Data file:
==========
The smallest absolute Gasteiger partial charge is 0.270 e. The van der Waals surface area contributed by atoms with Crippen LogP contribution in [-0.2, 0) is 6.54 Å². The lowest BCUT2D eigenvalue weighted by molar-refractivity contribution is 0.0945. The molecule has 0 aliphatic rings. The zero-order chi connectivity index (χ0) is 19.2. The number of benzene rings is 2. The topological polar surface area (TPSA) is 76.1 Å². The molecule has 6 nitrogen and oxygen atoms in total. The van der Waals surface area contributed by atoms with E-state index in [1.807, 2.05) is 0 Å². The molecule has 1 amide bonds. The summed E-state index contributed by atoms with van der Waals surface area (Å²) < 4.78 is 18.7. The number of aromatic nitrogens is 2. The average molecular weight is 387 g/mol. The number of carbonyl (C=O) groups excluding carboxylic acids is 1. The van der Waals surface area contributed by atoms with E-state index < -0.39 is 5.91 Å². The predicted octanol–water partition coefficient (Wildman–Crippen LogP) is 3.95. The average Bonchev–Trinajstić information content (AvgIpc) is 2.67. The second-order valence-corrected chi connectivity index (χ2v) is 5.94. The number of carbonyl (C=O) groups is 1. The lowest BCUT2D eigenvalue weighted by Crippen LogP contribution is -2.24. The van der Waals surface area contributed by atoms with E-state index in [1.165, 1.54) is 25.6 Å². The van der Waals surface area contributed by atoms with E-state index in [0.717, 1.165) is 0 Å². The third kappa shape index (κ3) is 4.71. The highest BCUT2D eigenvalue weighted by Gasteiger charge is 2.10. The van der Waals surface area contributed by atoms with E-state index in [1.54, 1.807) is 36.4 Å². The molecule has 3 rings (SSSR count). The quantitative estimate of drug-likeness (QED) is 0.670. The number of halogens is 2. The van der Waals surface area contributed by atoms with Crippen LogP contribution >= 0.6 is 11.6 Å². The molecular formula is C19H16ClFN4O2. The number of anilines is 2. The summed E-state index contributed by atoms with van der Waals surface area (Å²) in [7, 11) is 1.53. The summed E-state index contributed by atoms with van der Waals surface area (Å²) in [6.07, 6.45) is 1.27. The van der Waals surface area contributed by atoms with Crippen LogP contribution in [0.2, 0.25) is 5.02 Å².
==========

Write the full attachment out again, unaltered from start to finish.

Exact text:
The smallest absolute Gasteiger partial charge is 0.270 e. The van der Waals surface area contributed by atoms with Crippen LogP contribution in [-0.2, 0) is 6.54 Å². The lowest BCUT2D eigenvalue weighted by molar-refractivity contribution is 0.0945. The molecule has 0 aliphatic rings. The zero-order chi connectivity index (χ0) is 19.2. The number of benzene rings is 2. The topological polar surface area (TPSA) is 76.1 Å². The molecule has 6 nitrogen and oxygen atoms in total. The van der Waals surface area contributed by atoms with E-state index in [1.807, 2.05) is 0 Å². The molecule has 1 amide bonds. The summed E-state index contributed by atoms with van der Waals surface area (Å²) < 4.78 is 18.7. The number of aromatic nitrogens is 2. The average molecular weight is 387 g/mol. The number of carbonyl (C=O) groups excluding carboxylic acids is 1. The van der Waals surface area contributed by atoms with E-state index < -0.39 is 5.91 Å². The predicted octanol–water partition coefficient (Wildman–Crippen LogP) is 3.95. The average Bonchev–Trinajstić information content (AvgIpc) is 2.67. The second-order valence-corrected chi connectivity index (χ2v) is 5.94. The number of carbonyl (C=O) groups is 1. The lowest BCUT2D eigenvalue weighted by Crippen LogP contribution is -2.24. The van der Waals surface area contributed by atoms with E-state index in [1.165, 1.54) is 25.6 Å². The van der Waals surface area contributed by atoms with E-state index in [0.717, 1.165) is 0 Å². The third kappa shape index (κ3) is 4.71. The highest BCUT2D eigenvalue weighted by Gasteiger charge is 2.10. The van der Waals surface area contributed by atoms with E-state index in [1.54, 1.807) is 36.4 Å². The molecule has 3 rings (SSSR count). The quantitative estimate of drug-likeness (QED) is 0.670. The number of halogens is 2. The van der Waals surface area contributed by atoms with Crippen LogP contribution >= 0.6 is 11.6 Å². The molecular formula is C19H16ClFN4O2. The number of anilines is 2. The summed E-state index contributed by atoms with van der Waals surface area (Å²) in [7, 11) is 1.53. The summed E-state index contributed by atoms with van der Waals surface area (Å²) in [6.07, 6.45) is 1.27. The van der Waals surface area contributed by atoms with Crippen LogP contribution in [0.2, 0.25) is 5.02 Å².